The pad of the present invention may be readily installed in a shoe for use. Accordingly, attention is invited to FIG. 7, in which an athletic track shoe 30 for the left foot is depicted. For the purpose of clarity, the pad of the present invention is shown only partially inserted into the shoe. The pad is adjusted once it is in the rearward portion of the shoe so that it lies snugly against the counter area 31 of the shoe, and is glued into position. To provide even further enhanced comfort, FIG. 7 also illustrates a sock liner 32 which is inserted into the shoe and glued therein to sandwich the pad of the present invention between the liner and the inside of the shoe.
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|US1244027 *||14 Dec 1916||23 Oct 1917||Charles Polaner||Combination arch-support and heel-cushion.|
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|DE2036062A1 *||21 Jul 1970||3 Feb 1972||Title not available|
|GB447194A *||Title not available|
|Citing Patent||Filing date||Publication date||Applicant||Title|
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|U.S. Classification||36/69, 36/37, 36/145, 36/154, 36/71|
|International Classification||A43B17/02, A43B21/32, B29D35/12|
|Cooperative Classification||A43B17/02, A43B21/32, A43B7/144, B29D35/122|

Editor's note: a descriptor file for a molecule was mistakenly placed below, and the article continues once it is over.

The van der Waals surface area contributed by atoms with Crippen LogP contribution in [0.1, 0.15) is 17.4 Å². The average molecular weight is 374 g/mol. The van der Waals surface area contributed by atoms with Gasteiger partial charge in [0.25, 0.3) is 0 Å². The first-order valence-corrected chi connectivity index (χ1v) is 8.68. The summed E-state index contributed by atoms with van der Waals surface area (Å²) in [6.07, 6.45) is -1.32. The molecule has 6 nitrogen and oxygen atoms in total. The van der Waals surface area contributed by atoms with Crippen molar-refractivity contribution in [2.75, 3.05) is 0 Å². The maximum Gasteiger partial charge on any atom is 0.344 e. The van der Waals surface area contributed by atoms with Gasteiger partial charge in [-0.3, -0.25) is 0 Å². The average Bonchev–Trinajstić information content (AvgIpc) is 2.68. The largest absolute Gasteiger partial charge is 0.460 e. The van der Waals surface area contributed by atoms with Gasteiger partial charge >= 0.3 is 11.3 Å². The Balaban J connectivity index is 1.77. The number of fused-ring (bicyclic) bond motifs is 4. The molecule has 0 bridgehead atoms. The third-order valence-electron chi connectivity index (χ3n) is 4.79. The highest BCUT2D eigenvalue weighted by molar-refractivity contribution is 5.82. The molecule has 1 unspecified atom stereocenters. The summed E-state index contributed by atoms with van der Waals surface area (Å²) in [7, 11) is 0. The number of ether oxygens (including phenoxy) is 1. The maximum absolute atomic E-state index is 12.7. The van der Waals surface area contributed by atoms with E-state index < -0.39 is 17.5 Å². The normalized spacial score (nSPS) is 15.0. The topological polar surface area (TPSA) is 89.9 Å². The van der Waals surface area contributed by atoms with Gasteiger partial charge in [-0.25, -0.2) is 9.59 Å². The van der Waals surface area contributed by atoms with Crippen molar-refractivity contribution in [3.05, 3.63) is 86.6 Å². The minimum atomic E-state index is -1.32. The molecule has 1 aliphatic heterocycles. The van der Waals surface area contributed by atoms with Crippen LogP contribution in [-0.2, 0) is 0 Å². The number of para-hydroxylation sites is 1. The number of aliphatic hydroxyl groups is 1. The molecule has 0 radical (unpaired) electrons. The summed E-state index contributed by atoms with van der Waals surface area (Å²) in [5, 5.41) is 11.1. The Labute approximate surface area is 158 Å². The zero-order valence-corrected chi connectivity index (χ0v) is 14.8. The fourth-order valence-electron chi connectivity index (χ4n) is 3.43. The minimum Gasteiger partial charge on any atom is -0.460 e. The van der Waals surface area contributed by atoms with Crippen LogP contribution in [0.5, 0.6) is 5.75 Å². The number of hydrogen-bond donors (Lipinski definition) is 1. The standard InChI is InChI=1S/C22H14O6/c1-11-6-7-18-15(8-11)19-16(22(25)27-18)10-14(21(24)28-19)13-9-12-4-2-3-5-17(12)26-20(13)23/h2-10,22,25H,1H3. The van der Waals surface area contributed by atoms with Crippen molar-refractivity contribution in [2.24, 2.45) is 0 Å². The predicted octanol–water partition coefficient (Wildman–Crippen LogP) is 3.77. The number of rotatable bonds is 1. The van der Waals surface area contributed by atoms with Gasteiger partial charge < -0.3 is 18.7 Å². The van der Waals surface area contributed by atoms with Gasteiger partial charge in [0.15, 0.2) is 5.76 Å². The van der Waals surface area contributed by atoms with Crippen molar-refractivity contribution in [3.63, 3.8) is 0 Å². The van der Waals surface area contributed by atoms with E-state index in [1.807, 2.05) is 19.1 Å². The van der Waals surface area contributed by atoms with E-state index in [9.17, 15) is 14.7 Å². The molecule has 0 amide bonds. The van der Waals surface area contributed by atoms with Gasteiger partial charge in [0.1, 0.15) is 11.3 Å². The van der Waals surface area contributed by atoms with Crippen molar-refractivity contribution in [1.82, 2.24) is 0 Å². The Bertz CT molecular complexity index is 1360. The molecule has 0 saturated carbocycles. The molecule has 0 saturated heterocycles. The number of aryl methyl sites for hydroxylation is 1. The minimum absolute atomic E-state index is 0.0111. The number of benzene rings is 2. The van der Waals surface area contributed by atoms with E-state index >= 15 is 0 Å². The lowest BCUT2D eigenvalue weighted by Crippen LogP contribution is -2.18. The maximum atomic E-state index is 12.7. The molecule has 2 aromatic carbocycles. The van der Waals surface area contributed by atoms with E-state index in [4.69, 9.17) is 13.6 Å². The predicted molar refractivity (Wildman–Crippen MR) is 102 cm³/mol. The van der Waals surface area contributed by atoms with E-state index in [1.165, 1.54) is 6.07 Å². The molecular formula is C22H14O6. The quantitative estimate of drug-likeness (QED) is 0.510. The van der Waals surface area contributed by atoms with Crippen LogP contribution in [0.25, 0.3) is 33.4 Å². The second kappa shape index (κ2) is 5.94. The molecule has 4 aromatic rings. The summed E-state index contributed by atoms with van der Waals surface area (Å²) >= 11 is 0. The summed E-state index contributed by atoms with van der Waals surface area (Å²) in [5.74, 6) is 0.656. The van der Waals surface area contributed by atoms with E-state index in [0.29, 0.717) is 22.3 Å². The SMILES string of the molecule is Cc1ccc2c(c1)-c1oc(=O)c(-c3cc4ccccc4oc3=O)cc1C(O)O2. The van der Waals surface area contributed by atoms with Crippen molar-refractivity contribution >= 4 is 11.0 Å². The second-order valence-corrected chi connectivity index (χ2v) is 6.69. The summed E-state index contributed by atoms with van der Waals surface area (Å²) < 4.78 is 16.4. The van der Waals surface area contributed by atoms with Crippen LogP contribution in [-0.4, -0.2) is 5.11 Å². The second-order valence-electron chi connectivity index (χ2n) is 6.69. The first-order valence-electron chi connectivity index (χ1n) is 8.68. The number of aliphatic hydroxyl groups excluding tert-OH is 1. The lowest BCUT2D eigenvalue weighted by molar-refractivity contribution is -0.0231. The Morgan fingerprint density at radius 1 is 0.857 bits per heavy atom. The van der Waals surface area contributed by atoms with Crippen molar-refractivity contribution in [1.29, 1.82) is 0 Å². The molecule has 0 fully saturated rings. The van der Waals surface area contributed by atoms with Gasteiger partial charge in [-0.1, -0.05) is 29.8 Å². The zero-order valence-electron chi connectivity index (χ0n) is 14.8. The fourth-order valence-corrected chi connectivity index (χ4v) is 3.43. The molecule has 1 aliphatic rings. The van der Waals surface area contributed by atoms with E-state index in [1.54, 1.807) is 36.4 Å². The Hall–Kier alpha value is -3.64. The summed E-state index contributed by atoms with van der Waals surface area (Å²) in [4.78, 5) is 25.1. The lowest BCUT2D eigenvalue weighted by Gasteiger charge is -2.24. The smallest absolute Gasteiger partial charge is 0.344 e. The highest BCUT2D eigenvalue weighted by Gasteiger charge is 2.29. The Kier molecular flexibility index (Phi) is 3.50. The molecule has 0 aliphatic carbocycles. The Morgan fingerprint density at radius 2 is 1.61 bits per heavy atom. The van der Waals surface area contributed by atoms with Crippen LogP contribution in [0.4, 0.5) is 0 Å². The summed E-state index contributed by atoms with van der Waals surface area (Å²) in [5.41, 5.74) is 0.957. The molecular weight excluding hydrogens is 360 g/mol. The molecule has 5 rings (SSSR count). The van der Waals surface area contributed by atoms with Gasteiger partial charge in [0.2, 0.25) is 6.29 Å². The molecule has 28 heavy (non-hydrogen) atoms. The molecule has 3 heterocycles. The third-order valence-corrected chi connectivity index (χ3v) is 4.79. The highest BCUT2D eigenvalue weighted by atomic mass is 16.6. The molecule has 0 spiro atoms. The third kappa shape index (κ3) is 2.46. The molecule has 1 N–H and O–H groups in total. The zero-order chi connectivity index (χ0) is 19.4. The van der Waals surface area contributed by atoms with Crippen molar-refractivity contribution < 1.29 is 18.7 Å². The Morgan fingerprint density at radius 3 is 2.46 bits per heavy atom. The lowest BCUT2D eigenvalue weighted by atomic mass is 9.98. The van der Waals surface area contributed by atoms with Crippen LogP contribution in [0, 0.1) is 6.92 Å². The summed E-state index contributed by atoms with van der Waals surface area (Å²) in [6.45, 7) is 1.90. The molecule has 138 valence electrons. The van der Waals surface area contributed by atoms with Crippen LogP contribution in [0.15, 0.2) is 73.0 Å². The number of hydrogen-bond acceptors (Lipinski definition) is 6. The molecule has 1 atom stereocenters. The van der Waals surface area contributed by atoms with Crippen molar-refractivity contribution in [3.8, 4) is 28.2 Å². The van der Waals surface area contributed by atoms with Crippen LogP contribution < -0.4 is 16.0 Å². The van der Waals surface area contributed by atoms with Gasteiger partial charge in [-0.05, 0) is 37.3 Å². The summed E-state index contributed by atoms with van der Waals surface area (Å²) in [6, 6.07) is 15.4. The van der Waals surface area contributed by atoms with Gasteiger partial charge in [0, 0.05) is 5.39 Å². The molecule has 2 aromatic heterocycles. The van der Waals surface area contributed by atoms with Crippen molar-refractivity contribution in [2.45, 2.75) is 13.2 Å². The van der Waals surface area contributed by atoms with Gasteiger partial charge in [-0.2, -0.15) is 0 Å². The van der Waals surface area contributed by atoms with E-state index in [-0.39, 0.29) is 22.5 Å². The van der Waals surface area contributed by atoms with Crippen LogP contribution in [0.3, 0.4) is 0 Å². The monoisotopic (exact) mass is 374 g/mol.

|European Classification||A43B7/14A20H, A43B17/02, A43B21/32, B29D35/12B|
|3 Mar 1986||AS||Assignment|
Owner name: TRETORN AB, RONNOWSGATEN 10, S-25109 HELSINGBORG,
Free format text: ASSIGNMENT OF ASSIGNORS INTEREST.;ASSIGNOR:COLGATE-PALMOLIVE COMPANY, A CORP OF DE.;REEL/FRAME:004518/0145
Effective date: 19860210
Owner name: TRETORN AB, A CORP OF SWEDEN,SWEDEN
Free format text: ASSIGNMENT OF ASSIGNORS INTEREST;ASSIGNOR:COLGATE-PALMOLIVE COMPANY, A CORP OF DE.;REEL/FRAME:004518/0145
Effective date: 19860210
|28 Oct 1996||AS||Assignment|
Owner name: EWW LISCO, INC., FLORIDA
Free format text: ASSIGNMENT OF ASSIGNORS INTEREST;ASSIGNOR:TRETORN AKTIEBOLAG;REEL/FRAME:008215/0533
Effective date: 19960725
|20 May 1998||AS||Assignment|
Owner name: BANK OF AMERICA NATIONAL TRUST & SAVINGS ASSOCIATI
Free format text: SECURITY AGREEMENT;ASSIGNORS:EVENFLO & SPALDING HOLDINGS CORPORATION;SPALDING & EVENFLO COMPANIES, INC.;EVENFLO COMPANY, INC.;AND OTHERS;REEL/FRAME:009342/0379
Effective date: 19980330
|22 May 1998||AS||Assignment|
Owner name: BANK OF AMERICA NATIONAL TRUST & SAVINGS ASSOCIATI
Free format text: SECURITY AGREEMENT;ASSIGNORS:EVENFLO & SPALDING HOLDINGS CORPORATION;SPALDING & EVENFLO COMPANIES, INC.;EVENFLO COMPANY, INC.;AND OTHERS;REEL/FRAME:009516/0369
Effective date: 19980330
Owner name: BANK OF AMERICA NATIONAL TRUST & SAVINGS ASSOCIATI
Free format text: SECURITY INTEREST;ASSIGNORS:EVENFLO & SPALDING HOLDINGS CORPORATION;SPALDING & EVENFLO COMPANIES, INC.;EVENFLO COMPANY, INC.;AND OTHERS;REEL/FRAME:009227/0574
Effective date: 19980331
|27 May 1998||AS||Assignment|
Owner name: LISCO, INC., FLORIDA
Free format text: ASSIGNMENT OF ASSIGNORS INTEREST;ASSIGNOR:EWW LISCO, INC.;REEL/FRAME:009187/0526
Effective date: 19980526